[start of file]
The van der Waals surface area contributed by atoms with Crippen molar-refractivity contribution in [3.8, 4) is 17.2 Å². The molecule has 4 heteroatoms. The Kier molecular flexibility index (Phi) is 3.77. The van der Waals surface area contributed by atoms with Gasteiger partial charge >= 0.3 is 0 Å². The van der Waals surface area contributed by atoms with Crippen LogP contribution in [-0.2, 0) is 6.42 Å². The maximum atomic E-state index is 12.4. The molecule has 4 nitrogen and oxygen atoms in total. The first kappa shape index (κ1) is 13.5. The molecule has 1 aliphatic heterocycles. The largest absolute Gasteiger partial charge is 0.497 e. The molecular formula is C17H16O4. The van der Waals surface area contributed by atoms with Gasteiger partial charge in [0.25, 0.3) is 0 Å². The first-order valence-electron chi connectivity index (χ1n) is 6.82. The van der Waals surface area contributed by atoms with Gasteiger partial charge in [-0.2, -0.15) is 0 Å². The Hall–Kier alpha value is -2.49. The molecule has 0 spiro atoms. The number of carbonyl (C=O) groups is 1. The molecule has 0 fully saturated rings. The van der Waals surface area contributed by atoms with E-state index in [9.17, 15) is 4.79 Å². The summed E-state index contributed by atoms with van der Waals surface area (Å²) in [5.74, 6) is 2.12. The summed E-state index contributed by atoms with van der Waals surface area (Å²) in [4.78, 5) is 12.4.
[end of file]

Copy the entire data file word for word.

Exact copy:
The van der Waals surface area contributed by atoms with Crippen molar-refractivity contribution in [3.8, 4) is 17.2 Å². The molecule has 4 heteroatoms. The Kier molecular flexibility index (Phi) is 3.77. The van der Waals surface area contributed by atoms with Gasteiger partial charge >= 0.3 is 0 Å². The van der Waals surface area contributed by atoms with Crippen LogP contribution in [-0.2, 0) is 6.42 Å². The maximum atomic E-state index is 12.4. The molecule has 4 nitrogen and oxygen atoms in total. The first kappa shape index (κ1) is 13.5. The molecule has 1 aliphatic heterocycles. The largest absolute Gasteiger partial charge is 0.497 e. The molecular formula is C17H16O4. The van der Waals surface area contributed by atoms with Gasteiger partial charge in [0.25, 0.3) is 0 Å². The first-order valence-electron chi connectivity index (χ1n) is 6.82. The van der Waals surface area contributed by atoms with Gasteiger partial charge in [-0.2, -0.15) is 0 Å². The Hall–Kier alpha value is -2.49. The molecule has 0 spiro atoms. The number of carbonyl (C=O) groups is 1. The molecule has 0 fully saturated rings. The van der Waals surface area contributed by atoms with E-state index in [9.17, 15) is 4.79 Å². The summed E-state index contributed by atoms with van der Waals surface area (Å²) in [5.74, 6) is 2.12. The summed E-state index contributed by atoms with van der Waals surface area (Å²) in [4.78, 5) is 12.4.